Canonical released Ubuntu 18.10 this week. But Ubuntu isn’t just a single operating system: there are also a bunch of official and unofficial flavors.
So this week we also got Kubuntu 18.10, Lubuntu 18.10, Ubuntu MATE 18.10, and Ubuntu Budgie 18.10, just to name a few. They include core Ubuntu updates plus a group of additional changes that are specific to the desktop environment and apps used by each of these projects.
As I discovered when testing the GPD Pocket 2 earlier this year, there are a number of GNU/Linux distributions that you can run on the little laptop. But out of the box some of them will display in portrait orientation instead of landscape. The default display scaling also makes text look pretty small.
The Ubuntu MATE 18.10 images for the Pocket and Pocket 2 address both of these issues, along with a few others.
They add support for display rotation, support for HiDPI displays, and support for the WiFi card on the first-gen GPD Pocket, among other things.
There are still a few issues — the GRUB2 boot menu is still displayed in portrait mode on the GPD Pocket, and it’s not displayed at all on the Pocket 2 (you can either wait for it to boot automatically or hit enter… but that’s not really helpful for multi-boot setups).
Still, it’s nice to see these little laptops getting some love from Linux developers. Ubuntu MATE 18.10 for the GPD Pocket line of devices was created using the gpd-pocket-ubuntu-respin.sh script, which is available from github for anyone that wants to try building their own respin (it’s only been tested with Ubuntu MATE 18.10 so it’ll likely need to be modified if you plan to respin any other operating system).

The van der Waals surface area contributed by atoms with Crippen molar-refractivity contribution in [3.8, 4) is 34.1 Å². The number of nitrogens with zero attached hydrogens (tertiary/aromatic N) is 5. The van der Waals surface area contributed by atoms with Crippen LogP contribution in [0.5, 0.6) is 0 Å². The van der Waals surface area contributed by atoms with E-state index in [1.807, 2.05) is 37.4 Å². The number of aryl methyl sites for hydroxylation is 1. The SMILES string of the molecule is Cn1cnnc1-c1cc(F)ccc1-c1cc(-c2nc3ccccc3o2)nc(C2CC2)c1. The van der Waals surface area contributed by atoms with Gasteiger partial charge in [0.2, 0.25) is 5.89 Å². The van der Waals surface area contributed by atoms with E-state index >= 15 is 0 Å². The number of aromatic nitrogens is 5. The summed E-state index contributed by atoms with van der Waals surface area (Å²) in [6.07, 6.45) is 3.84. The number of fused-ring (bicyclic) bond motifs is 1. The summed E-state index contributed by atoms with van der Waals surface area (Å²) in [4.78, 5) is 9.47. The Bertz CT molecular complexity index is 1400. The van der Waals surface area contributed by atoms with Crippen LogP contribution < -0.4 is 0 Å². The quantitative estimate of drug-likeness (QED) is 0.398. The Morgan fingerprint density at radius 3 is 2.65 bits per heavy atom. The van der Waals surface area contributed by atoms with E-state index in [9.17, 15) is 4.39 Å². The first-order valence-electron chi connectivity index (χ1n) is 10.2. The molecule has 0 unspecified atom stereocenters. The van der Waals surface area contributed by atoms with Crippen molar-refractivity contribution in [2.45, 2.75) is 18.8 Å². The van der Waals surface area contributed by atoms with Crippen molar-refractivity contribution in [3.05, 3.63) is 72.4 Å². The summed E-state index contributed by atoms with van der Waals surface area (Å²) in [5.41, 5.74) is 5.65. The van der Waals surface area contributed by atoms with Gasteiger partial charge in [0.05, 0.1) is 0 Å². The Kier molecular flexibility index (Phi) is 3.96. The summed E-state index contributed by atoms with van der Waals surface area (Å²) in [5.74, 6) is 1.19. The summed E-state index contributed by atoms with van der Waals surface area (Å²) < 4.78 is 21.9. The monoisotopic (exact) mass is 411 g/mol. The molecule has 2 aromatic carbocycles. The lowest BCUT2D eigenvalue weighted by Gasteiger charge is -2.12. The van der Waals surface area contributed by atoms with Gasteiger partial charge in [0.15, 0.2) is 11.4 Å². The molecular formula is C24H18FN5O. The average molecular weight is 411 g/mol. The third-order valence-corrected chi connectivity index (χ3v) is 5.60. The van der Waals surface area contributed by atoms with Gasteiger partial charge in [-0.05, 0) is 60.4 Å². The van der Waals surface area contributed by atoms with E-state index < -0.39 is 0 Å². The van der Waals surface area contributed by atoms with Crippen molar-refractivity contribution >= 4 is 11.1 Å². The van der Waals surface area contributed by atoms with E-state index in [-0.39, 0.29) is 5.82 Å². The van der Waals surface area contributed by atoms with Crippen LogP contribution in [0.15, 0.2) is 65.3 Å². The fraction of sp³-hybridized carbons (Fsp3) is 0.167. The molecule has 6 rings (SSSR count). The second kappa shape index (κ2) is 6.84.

Oh, and while this particular respin was designed for GPD devices, they seem to work nicely with third-party hardware as well.
I downloaded the GPD Pocket 2 version, and it’s the first Linux distro I’ve tried on my Topjoy Falcon prototype that managed to render the display in landscape mode without any user interventions. The touchscreen, pen input, and WiFi all work out of the box too, which is nice.
GRUB2 was displayed sideways when I first booted the operating system, but at least I could see the menu.
The Ubuntu MATE team also plans to release images built for the Raspberry Pi line of single-board computers in the next month or so.